Michael Bryce (Ryan Reynolds) teams up with Sonia Kincaid (Salma Hayek) to rescue Darius (Samuel L. Jackson) and stop a Greek tycoon (Antonio Banderas) in Hitman’s Wife’s Bodyguard.
Ryan Reynolds and Samuel L. Jackson return in a brainless, foul-mouthed sequel with a sprinkling of slapstick chuckles. Hitman’s Wife’s Bodyguard reteams the assassin odd couple with an equally raunchy conwoman in a hackneyed plot to save Europe’s technical infrastructure. The action comedy is chock full of gunplay, chases, and tussles. The problem is that the violence is too superficial and outlandish. The film embraces silliness to a fault. Resulting in the complete waste of its veteran Hollywood ensemble cast.
Hitman’s Wife’s Bodyguard picks up with Michael Bryce (Ryan Reynolds) having lost his “Triple A” security rating and license. Being a bodyguard was his entire purpose for living. Lost and dejected, he sees a therapist who’s quickly annoyed with his whiny prattling. She recommends that he take a long-deserved vacation on the beautiful beaches of Capri, Italy.
Michael’s respite is ruined by a guns-blazing Sonia Kincaid (Salma Hayek). The newly married Darius Kincaid (Samuel L. Jackson) has been kidnapped by Italian mobsters. His last words to his beloved was to get Michael Bryce for the rescue. Michael despises Darius, blames him for all of his problems, and has given up using a gun. His resolve is sorely tested as the mismatched trio gets swept up in Interpol’s investigation of the infamous Greek billionaire, Aristotle Papadopoulos (Antonio Banderas).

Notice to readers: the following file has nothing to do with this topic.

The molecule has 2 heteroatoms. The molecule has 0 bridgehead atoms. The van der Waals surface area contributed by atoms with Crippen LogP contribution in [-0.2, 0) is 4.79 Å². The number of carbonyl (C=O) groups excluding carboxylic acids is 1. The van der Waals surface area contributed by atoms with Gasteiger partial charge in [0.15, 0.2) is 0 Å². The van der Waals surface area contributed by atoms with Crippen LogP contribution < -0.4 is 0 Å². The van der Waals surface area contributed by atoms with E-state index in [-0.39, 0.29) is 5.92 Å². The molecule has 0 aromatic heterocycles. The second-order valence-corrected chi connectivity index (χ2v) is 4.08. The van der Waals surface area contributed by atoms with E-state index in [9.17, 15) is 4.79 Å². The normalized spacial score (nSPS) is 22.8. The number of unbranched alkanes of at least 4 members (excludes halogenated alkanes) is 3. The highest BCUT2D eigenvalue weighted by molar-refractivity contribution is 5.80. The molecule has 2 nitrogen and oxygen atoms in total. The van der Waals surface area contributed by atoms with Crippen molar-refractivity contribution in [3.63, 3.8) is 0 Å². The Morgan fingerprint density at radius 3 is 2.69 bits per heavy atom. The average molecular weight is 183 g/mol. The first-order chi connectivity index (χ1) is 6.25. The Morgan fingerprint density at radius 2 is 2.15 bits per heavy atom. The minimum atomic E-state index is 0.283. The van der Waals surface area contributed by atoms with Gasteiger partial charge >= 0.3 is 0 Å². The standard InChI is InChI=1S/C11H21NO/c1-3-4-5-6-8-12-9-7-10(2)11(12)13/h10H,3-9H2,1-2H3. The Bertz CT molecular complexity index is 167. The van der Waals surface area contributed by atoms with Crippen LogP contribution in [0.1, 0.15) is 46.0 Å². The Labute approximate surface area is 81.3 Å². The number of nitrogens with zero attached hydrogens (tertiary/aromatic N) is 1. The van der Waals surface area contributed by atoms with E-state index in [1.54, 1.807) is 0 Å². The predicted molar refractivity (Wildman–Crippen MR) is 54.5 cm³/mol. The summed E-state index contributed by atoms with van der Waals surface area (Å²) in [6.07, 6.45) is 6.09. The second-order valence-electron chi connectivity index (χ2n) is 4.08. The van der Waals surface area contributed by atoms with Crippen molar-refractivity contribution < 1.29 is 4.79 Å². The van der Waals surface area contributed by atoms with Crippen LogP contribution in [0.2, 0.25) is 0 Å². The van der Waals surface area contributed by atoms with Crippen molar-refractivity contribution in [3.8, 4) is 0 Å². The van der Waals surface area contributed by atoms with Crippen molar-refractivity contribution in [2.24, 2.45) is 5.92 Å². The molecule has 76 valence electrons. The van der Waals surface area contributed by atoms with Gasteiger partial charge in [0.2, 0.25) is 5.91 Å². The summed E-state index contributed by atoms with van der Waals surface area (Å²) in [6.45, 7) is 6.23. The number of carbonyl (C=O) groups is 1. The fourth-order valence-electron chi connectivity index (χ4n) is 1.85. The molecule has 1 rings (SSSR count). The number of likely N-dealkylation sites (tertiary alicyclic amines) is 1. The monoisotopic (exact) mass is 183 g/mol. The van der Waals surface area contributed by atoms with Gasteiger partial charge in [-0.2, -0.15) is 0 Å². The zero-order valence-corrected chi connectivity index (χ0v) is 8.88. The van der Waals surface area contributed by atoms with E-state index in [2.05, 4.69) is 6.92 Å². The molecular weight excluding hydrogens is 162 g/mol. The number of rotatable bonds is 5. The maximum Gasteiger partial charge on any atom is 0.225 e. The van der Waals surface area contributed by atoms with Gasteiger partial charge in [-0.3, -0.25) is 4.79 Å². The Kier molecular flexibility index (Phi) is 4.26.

The Hitman’s Wife’s Bodyguard drops more F-bombs than a gangster rap album. The characters spew the expletive in every sentence. Samuel L. Jackson has made quite the career of saying “motherf***er”, but this is next level cursing. And that’s just a small sample of the multilingual swearing from Salma Hayek. Bad words have no meaning and shock value when used so flippantly. Vulgarity is not a replacement for weak dialogue. I don’t know if the actors were improvising or reciting the script, but the profanity has little comedic value.
Ryan Reynolds gets run over, tossed like a rag doll, and splattered with brains repeatedly throughout the film. Some of the gags are very funny. Reynold’s sarcastic delivery works with physical comedy. The shenanigans just lose their luster in the second act. The character’s story arc of getting back his license and self esteem becomes stale. There’s never any reason for Michael Bryce to put up with any of this nonsense; apart from being a punching bag and the brunt of all jokes.
The Hitman’s Wife’s Bodyguard doesn’t mince the big-budget action. The film goes full throttle on huge action scenes. I just wish they weren’t so cartoonish. The characters are never in real trouble. And when they get injured, like being hit by a car, they spring back up and continue ass-kicking. None of the action is supposed to be taken seriously. I think the comedy element is overblown. The filmmakers needed to cut back on the farce and insert more realistic danger. The first film was much better in this regard.
Frank Grillo, Richard E. Grant, and Morgan Freeman have supporting roles. They’re initially humorous, then become bland and forgettable. This seems to be the primary fault in all aspects of the narrative. The language, action, and pratfalls are less funny as the film progresses. The Hitman’s Wife’s Bodyguard is a production of Millennium Media and Summit Entertainment. It will be released theatrically on June 16th by Lionsgate.
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